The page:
The title makes it sound like it's going to be one of those unmaking-of-an-epic documentaries about film directors gone loco, like "Hearts of Darkness" or the more recent "Lost in La Mancha." But "This So-Called Disaster" turns out to be one of the finer peeks into the creative process of staging a play. Granted, that's a tiny genre, and the film's core audience -- theater majors and the people who love them -- is narrow. The lessons, however, are big.
So are the names, for that matter. When playwright Sam Shepard decided to personally direct his latest play, "The Late Henry Moss," for San Francisco's Magic Theater in 2000, he cast some heavyweight friends in the roles: Sean Penn, Nick Nolte, Woody Harrelson. The first two play battling, estranged brothers, while longtime Shepard favorite James Gammon is cast as their deceased alcoholic wreck of a father, seen raging in flashback sequences. Cheech Marin figures in here somewhere, and there's even a woman, played by actress Sheila Tousey, but, this being Shepardland, she's not accorded much attention.
If you think this sounds like every play Shepard has written -- especially "True West" -- you're right, and it's conscious. Like other obsessive talents, the playwright keeps coming back to the same private source of torment, examining it from all sides and quizzically seeking resolution. Shepard admits as much to "Disaster" director Michael Almereyda, and expresses the hope that with "The Late Henry Moss" he may finally have purged his daddy issues from his system. But then Almereyda gives us some background on Shepard Sr., and we understand why the son is hooked.
His name was Samuel Shepard Rogers, actually, and he was a farm boy, newspaperman, Air Force pilot, Spanish teacher, Fulbright scholar, and drunk -- the last his most enduring talent, according to his son. Almereyda, the director of the 2000 "Hamlet" in which the playwright was cast as the Ghost, has access to Shepard's old photos and even home movies, and "Disaster" uses them to convey a youth lived under a paternal cloud before finding freedom, poverty, and success on New York's Lower East Side.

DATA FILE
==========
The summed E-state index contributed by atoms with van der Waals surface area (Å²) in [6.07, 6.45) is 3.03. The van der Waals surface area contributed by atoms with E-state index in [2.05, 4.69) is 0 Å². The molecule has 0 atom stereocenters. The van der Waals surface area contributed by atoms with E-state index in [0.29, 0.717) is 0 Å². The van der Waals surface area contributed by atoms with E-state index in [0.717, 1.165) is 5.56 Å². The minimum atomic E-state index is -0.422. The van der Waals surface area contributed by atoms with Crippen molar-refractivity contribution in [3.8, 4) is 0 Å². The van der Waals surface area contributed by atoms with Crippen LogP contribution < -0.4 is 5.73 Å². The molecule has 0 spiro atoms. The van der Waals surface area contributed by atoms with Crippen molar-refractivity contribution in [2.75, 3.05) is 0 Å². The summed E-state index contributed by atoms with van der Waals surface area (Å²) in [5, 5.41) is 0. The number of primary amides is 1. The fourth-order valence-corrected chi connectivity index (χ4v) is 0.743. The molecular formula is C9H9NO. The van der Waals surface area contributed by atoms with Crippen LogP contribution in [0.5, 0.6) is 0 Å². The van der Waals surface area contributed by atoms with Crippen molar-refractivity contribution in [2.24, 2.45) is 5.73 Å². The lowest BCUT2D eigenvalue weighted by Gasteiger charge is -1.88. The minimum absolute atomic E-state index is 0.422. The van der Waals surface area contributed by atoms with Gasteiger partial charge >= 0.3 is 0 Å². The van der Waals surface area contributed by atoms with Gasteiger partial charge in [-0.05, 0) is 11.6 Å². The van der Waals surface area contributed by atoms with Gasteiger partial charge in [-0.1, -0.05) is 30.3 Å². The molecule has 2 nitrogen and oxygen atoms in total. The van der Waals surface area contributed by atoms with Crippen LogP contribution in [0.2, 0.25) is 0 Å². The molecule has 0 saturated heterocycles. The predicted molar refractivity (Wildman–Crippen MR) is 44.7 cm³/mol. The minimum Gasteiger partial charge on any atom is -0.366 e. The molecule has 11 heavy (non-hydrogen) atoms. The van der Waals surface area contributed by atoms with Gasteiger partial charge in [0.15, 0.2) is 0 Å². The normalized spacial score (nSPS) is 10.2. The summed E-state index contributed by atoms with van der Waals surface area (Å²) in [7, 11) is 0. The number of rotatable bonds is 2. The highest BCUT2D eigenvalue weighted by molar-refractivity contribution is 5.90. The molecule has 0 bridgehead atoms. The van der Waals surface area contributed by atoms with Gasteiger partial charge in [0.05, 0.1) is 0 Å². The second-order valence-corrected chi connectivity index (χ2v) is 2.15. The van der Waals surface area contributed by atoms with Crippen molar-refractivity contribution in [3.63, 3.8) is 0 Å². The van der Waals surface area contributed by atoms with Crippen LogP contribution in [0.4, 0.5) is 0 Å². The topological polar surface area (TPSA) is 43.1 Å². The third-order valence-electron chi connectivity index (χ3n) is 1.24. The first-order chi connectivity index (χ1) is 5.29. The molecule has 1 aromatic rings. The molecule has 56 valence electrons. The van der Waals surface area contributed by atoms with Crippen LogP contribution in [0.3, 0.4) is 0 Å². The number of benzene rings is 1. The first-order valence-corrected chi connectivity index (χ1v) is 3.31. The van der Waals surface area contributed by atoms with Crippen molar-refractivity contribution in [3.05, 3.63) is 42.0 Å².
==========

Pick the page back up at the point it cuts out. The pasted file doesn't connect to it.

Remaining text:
In the Magic Theater in 2000, meanwhile, Shepard's actors are trying to parse all that angst and turn it into fleeting emotional truth. "This So-Called Disaster" digs into the nuts and bolts of writing and acting for the stage, and sometimes it's so honest you find yourself laughing. After a table reading of one particularly purple scene, Shepard sheepishly agrees it's a little over the top and vows to get rid of what he calls "this Joseph Conrad [expletive]."
The actors are similarly open, with Nolte -- Shepard's peer in age and experience -- talking about his own youthful wanderings in the wilderness, looking for "the playwright who was writing about what I was feeling." We get a lot of Penn on acting and on Shepard, but not a lot of Penn on Penn (other than admitting how hard it is to juggle work and family, and, hell, I could tell you that). Still, there is that priceless backstage moment when Harrelson and Penn rag each other about each other's "underrated" performances in "White Men Can't Jump" and "Shanghai Surprise."
"This So-Called Disaster" -- the title is ultimately revealed to be from a rather bruising letter written by Shepard's father -- is on the ramshackle side, but it gets under the defenses of some mighty defensive people and shows what makes them tick (and also explains why they're defensive, as when Shepard answers an AP reporter's shallow questions and wearily asks her photographer to please get out of his face). As the cast and director of "The Late Henry Moss" prepare for opening night, they calm their nerves with centuries-old backstage cynicism: "Just another show, old man"; "Just another horse race."
Still echoing in your ears is Shepard's earlier offhand comment: "Someone, somewhere, has got to get to the heart of things." We never find out if the play does, but the film makes a pretty good run at it.